Review by Jack Foley
When The Matrix arrived on movie screens during the summer of 1999, audiences and critics the world over marveled at the wonderfully conceived set pieces which set new standards in action.
What they didn't know, however, was that the movie was almost never made. Directors the Wachowski brothers had one hell of a time convincing producers that, yes, it could be done and that, even more importantly, the movie would be a hit.
The Art Of The Matrix lifts the lid on the extraordinary lengths the Wachowskis went to ensuring the film was made. Beset by studio doubts, the brothers began very much on the back foot and were forced to convince studio execs that "the impossible could become possible".
Rather than producing the usual rough storyboards to convince their bosses, the brothers got together some of the world's top comic book artists - including Geof Darrow and Steve Skroce - to produce a series of visually striking set pieces that it would be impossible for the execs to ignore.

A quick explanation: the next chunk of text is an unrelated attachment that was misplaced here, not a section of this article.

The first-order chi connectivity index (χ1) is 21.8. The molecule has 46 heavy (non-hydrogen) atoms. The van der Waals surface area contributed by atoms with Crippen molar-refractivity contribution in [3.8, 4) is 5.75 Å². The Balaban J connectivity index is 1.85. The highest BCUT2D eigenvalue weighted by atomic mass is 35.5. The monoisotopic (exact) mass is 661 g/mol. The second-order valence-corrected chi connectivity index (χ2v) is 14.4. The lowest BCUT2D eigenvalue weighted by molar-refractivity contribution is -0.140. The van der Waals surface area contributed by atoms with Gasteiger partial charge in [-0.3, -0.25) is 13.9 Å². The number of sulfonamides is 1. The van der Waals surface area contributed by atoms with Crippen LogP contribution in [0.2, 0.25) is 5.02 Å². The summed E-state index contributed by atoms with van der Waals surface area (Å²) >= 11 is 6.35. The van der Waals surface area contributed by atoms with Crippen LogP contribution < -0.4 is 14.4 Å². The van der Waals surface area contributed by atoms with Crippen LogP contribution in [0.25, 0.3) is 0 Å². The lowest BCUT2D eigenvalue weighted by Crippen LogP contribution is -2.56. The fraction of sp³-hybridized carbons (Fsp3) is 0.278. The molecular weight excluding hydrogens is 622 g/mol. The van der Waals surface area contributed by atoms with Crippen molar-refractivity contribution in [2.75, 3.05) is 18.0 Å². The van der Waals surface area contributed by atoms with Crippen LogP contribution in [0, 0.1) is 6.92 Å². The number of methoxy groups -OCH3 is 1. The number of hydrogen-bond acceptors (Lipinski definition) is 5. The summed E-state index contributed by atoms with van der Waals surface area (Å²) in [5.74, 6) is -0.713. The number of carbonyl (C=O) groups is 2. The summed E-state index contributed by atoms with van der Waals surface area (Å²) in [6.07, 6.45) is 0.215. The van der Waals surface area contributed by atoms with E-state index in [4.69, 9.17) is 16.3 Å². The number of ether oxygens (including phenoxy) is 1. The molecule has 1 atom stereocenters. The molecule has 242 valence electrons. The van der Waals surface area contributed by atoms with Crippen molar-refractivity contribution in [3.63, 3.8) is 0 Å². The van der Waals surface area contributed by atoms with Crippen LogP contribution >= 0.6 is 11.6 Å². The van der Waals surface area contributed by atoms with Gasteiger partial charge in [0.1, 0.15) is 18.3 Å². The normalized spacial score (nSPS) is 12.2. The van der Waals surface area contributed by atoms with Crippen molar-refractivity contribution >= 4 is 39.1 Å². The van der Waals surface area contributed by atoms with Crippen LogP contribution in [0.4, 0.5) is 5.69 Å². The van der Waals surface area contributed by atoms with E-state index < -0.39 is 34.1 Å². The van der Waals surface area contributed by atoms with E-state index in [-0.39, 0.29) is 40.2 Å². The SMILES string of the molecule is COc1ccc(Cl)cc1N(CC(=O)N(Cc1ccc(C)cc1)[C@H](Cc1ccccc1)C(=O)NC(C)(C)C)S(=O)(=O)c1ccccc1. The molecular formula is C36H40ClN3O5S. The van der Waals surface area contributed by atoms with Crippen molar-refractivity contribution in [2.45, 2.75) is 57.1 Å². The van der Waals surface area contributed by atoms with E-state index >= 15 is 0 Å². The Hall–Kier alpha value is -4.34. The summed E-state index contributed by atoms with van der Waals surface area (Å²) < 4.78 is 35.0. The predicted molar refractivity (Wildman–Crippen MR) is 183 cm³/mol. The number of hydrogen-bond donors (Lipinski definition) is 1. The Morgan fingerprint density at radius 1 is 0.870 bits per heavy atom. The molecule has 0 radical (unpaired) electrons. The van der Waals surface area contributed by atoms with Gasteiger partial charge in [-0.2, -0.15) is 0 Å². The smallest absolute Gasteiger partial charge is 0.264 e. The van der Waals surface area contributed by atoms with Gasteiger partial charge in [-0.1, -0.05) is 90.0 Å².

It is these frames and designs that comprise the majority of the book, along with commentaries from the artists involved, and some ideas which never saw the light of day (Neo was initially conceived as having long hair!).
And if you think the idea of a collection of cartoons to be boring, then there are also stills from the film itself which serve to show just how accurate many of the storyboards were when realised.
Accompanying the visuals in the book is a full shooting script, providing a further insight into the movie, as well as scene notes from the Wachowski's assistant, Phil Oosterhouse, which reveal even more juicy extras about life on-set.
If the price sounds a little steep (it's £49.99, and it did to me), then rest assured, there is plenty for Matrix fans to get their teeth into, making this an essential companion to the movie as well as whetting the appetite for the forthcoming sequels...